Phase 2 is barely mentioned in the Business Plan and is not included in the above estimated project costs.  The Sacramento-Central Valley line and the Los Angeles Union Station to San Diego are not considered a “current priority.”  The Plan states that it is important to advance Phase 2 planning so connectivity improvements are made in anticipation of future high-speed rail service.  The interpretation:  Don’t ask questions about Phase 2 because it’s only smoke and mirrors anyway.



The 2033 Phase 1 Ridership has low, likely and high annual estimates.  Low is 17.8 million, likely is 23.6 million and high is 30.8 million annual riders.  The HSR is also factoring in ramp-up in ridership once confidence in the system is obtained as the system “matures, travelers become acquainted with the new rail service and trip behavior adjust to reflect the introduction of a new travel mode.” 

By 2055, Phase 1 ridership is estimated to be a low of 35.2 million, a likely of 46.4 million and a high of 60.0 million.



Retiring the initial debt assumes that the current cost estimate and current schedule are going to happen.  There are serious questions concerning ridership and revenue numbers.  For example:

how are riders going to get to various stations from more than 20 miles away? Where will they park; what about their luggage; what interconnection services are available?  If you live near the rail line you are lucky.  What about the rest of the people who have to commute?


Where is the money going to come from for the capital expenditure and the on-going operations and maintenance?  Taxes will have to go up in one form or another to cover all the anticipated shortfalls.  No private money has been promised and the federal government is hedging its bet under President Trump.  Therefore, all revenue sources that are left right now are $9 Billion in possible bond sales, taxes and cap and trade revenues.  Income, property, sales and use taxes are going to skyrocket very soon to pay for this boondoggle. 


Based on my experience in the industry this project is the quintessential military definition of a FUBAR (fouled up beyond any/all repair) project.  Costs will skyrocket, schedules will not be met and those currently in charge of the HSR will be spending their pensions sitting on the beach enjoying their retirement.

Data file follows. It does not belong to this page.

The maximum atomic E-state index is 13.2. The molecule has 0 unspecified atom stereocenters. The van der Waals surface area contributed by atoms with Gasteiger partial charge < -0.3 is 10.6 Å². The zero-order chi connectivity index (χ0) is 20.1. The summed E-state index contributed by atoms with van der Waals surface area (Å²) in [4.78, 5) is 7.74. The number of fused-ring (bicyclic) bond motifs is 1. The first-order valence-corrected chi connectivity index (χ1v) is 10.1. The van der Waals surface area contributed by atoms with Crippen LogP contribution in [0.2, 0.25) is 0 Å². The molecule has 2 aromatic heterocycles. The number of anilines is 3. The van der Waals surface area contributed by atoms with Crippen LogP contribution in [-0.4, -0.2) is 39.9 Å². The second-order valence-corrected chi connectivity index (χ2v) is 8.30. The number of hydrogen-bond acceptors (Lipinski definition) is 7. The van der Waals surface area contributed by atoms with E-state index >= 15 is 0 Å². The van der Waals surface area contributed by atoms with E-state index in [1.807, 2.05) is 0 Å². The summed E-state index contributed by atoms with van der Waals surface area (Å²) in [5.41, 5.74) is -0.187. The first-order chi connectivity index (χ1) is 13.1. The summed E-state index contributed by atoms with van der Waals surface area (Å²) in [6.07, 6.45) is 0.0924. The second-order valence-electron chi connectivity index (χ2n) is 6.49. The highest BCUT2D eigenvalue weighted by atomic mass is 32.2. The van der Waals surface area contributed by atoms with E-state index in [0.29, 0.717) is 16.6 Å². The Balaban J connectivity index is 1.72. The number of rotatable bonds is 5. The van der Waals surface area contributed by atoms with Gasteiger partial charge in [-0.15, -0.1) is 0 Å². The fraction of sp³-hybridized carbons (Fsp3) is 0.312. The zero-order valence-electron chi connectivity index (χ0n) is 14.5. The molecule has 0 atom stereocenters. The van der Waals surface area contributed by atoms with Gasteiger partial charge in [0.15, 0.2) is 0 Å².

Martin Bradley is a retired engineer who has worked on small, medium, large and gigantic capital construction projects around the world and in the United States.   He has worked on capital improvement and infrastructure projects since the early 1970’s valued between $4 Billion and $2.2 Billion (in 2018 dollars).  The projects included mining/ore process plants, synthetic gas facilities, on/off shore oil/gas gathering installations, interstate highway type roadway projects including the requirement for large, dual-bore tunnels, large water/wastewater treatment plants, the BART extensions to SFO and to San Jose and various other smaller projects.  He has been a Project Manager, Project Engineer, Project Controls Engineer/Manager responsible for cost/scheduling/estimating these projects primarily working in a field environment.  He has worked in Zaire, Saudi Arabia, Turkey, Holland, Chile, Honduras, Alaska’s North Slope, Texas, West Virginia, Louisiana, Arizona, Nevada, Wyoming and California.  Martin believes the Train to Nowhere should be terminated with extreme prejudice as soon as possible.